YOU SHOULD KNOW ABOUT: SECTION 25 OF THE SECTIONAL TITLES ACT

 

ARE YOU A SECTIONAL TITLE OWNER?

YOU SHOULD KNOW ABOUT: SECTION 25 OF THE SECTIONAL TITLES ACT

A REAL RIGHT OF EXTENSION OF A SCHEME

WHAT IS A REAL RIGHT OF EXTENSION? 

A real right of extension is a registered right to extend a sectional title scheme. The extension may be done by way of the addition of buildings, the horizontal/vertical extension of an existing building or by way of creating exclusive use areas such as a parking bay, store room or garden.

This right of extension is reserved and registered by a developer when the initial sectional title scheme is opened in the Deeds Office. The time period in which the right of extension must be exercised will also be recorded. If the developer fails to affect the extension, the right will lapse due to the expiry of the period for which it was reserved. The real right will also lapse if all the specified extensions have been completed. If the extensions are not completed within the specified time, the developer must firstly cancel the original real right, and bring a new application for the registration of a real right of extension (if a body corporate has not been established). Upon the first transfer of a unit from the developer, a body corporate is deemed to have been established- after this occurrence, the body corporate will need to make the application and not the developer.

IS THE RIGHT TRANSFERRABLE?

Yes! Transfer of this right is executed by way of a notarial deed of cession. 

NB: MUST IT BE DISCLOSED TO THE PURCASER?

Always! A purchaser, who buys a sectional title unit where a real right of extension is registered, must be informed of the registered right by way of disclosure in the agreement of sale. If this is not disclosed in the agreement of sale, the sale is voidable. This means that the purchaser may choose to regard the contract as void due to the non-disclosure, thereby withdrawing from the sale.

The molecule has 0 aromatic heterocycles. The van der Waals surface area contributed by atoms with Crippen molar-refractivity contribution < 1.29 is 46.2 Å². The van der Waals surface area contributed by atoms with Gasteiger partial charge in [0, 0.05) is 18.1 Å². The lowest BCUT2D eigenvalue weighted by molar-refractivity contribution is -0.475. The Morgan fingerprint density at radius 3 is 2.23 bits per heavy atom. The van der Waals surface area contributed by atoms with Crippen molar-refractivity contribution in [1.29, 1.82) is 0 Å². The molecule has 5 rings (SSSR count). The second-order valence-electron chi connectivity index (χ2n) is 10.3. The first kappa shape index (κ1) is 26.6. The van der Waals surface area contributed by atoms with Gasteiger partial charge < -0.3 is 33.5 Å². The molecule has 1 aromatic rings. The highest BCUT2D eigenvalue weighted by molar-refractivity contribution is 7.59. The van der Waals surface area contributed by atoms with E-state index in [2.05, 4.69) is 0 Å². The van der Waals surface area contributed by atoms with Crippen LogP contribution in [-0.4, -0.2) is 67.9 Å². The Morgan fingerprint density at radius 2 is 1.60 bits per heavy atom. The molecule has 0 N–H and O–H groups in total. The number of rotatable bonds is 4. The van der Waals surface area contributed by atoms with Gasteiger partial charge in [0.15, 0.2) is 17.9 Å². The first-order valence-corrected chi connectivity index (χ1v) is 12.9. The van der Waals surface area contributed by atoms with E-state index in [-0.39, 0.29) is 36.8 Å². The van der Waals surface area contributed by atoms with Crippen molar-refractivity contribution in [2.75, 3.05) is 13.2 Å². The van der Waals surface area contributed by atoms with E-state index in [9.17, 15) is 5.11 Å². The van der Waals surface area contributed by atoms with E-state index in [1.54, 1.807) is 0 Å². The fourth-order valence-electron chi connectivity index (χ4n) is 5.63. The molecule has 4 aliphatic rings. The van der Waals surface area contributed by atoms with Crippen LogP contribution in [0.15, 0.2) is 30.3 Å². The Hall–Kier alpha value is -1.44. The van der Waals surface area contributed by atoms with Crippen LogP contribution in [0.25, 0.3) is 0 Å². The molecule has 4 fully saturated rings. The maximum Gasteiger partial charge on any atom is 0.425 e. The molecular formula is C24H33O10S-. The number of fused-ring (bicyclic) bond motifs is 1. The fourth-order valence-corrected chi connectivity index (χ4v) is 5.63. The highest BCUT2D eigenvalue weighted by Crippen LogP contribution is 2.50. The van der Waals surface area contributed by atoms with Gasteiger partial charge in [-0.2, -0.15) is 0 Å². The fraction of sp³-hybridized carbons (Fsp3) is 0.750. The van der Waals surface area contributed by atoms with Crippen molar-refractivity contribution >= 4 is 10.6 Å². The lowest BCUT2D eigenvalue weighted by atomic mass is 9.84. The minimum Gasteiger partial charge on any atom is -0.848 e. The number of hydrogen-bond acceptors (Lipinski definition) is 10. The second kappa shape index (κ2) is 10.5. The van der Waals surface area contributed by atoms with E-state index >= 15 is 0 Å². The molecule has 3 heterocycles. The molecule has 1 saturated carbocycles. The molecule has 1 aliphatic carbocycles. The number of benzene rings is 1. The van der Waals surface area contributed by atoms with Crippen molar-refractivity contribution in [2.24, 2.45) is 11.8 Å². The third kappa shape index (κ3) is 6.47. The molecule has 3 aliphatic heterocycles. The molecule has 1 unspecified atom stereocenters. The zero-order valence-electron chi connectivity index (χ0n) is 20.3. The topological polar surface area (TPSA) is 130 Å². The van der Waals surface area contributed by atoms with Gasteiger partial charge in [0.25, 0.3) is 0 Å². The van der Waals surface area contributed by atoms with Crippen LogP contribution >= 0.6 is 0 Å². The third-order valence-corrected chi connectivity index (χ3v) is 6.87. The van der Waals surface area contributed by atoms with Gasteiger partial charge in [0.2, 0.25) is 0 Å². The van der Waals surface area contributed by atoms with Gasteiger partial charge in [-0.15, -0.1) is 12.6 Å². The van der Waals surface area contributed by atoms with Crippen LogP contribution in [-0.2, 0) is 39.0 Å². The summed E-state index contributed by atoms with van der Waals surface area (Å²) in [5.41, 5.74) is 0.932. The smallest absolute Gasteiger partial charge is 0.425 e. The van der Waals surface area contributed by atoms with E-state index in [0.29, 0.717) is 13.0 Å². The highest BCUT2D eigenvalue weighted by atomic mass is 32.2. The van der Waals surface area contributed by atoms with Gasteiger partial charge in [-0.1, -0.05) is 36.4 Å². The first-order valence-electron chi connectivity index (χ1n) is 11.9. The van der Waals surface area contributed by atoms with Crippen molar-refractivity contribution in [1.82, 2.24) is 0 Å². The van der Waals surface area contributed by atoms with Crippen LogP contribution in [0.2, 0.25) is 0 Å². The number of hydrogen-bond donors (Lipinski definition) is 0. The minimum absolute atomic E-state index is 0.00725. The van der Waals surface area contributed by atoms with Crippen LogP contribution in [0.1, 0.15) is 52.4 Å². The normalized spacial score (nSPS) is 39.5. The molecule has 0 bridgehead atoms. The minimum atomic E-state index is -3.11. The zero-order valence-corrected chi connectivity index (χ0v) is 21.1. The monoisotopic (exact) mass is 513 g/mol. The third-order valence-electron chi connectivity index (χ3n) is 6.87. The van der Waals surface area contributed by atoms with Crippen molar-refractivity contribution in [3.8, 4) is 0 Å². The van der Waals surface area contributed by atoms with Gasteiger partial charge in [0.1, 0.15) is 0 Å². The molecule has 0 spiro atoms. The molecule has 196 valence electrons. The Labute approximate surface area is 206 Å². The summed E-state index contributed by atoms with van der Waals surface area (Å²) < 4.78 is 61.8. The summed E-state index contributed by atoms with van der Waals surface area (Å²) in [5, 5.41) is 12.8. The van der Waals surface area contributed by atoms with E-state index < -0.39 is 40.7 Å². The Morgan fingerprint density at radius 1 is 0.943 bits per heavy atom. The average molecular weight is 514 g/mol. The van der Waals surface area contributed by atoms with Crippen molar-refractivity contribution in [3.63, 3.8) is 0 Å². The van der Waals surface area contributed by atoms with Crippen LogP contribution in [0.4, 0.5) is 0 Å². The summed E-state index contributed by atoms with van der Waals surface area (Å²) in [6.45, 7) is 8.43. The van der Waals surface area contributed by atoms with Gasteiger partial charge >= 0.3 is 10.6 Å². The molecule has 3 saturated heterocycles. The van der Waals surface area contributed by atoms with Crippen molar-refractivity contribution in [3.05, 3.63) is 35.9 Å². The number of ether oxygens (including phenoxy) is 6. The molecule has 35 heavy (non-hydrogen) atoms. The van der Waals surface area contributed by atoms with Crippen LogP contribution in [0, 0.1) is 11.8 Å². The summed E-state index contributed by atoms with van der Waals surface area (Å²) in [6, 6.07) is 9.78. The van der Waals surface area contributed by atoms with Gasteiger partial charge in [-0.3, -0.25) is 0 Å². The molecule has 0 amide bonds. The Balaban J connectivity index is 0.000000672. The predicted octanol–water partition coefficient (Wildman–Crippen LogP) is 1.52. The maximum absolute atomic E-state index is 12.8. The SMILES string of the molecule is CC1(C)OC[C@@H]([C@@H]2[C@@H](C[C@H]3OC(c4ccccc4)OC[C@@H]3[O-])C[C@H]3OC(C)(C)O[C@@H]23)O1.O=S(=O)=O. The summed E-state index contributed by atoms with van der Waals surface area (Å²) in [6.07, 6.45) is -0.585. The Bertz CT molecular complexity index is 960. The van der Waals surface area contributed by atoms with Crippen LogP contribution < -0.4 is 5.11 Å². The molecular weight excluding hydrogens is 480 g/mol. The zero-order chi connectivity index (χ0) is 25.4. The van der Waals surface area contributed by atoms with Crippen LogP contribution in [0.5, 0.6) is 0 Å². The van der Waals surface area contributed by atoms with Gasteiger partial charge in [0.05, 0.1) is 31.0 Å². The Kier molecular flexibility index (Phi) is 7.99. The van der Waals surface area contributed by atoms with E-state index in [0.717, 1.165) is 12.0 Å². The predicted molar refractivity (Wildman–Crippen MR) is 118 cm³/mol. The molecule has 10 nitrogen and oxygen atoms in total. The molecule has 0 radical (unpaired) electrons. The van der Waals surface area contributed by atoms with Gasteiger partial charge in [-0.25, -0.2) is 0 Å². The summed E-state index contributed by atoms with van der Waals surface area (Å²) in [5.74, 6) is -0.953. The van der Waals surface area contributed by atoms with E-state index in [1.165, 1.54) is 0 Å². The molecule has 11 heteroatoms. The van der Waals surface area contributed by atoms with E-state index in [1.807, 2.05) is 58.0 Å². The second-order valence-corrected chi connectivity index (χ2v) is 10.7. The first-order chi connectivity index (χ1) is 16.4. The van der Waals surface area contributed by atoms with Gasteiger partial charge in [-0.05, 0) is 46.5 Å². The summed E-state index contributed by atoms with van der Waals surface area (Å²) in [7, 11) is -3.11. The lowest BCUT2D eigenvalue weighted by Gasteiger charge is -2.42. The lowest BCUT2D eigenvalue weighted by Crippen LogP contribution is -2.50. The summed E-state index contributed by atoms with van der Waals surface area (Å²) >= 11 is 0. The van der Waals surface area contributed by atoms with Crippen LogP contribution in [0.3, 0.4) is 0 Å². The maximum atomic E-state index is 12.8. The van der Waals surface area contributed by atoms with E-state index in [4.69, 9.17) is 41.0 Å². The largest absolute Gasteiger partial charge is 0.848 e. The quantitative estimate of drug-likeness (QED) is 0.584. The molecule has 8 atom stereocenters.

The purchaser may also choose to continue with the sale, but he/she will need to sign a consent agreement. The 15B(3) Conveyancer’s certificate, which is lodged in the Deeds Office with every sectional title transfer, needs to specifically state whether there is a real right of extension or not and whether or not it has lapsed.

Estate Agents– Ensure that the right is disclosed when signing an agreement of sale with your client.

WHY IS IT IMPORTANT TO KNOW?

If the registered real right is exercised, and an extension is brought on, the extension will result in the decrease of the common property and as a result thereof, the relative value or “weight” of the owner of a unit’s vote. Furthermore, the erection of additional buildings could potentially obstruct an owner’s view (which could again lessen the value of the unit) or the building process could cause a disturbance to all owners during the months of construction.

Purchasers– Ask the Estate Agent about the right of extension before signing the agreement of sale. 

Tip: The real right of extension will appear as an SK endorsement on your Deeds Office search.

What you do not wish upon yourself, do not extend to others” – Confucius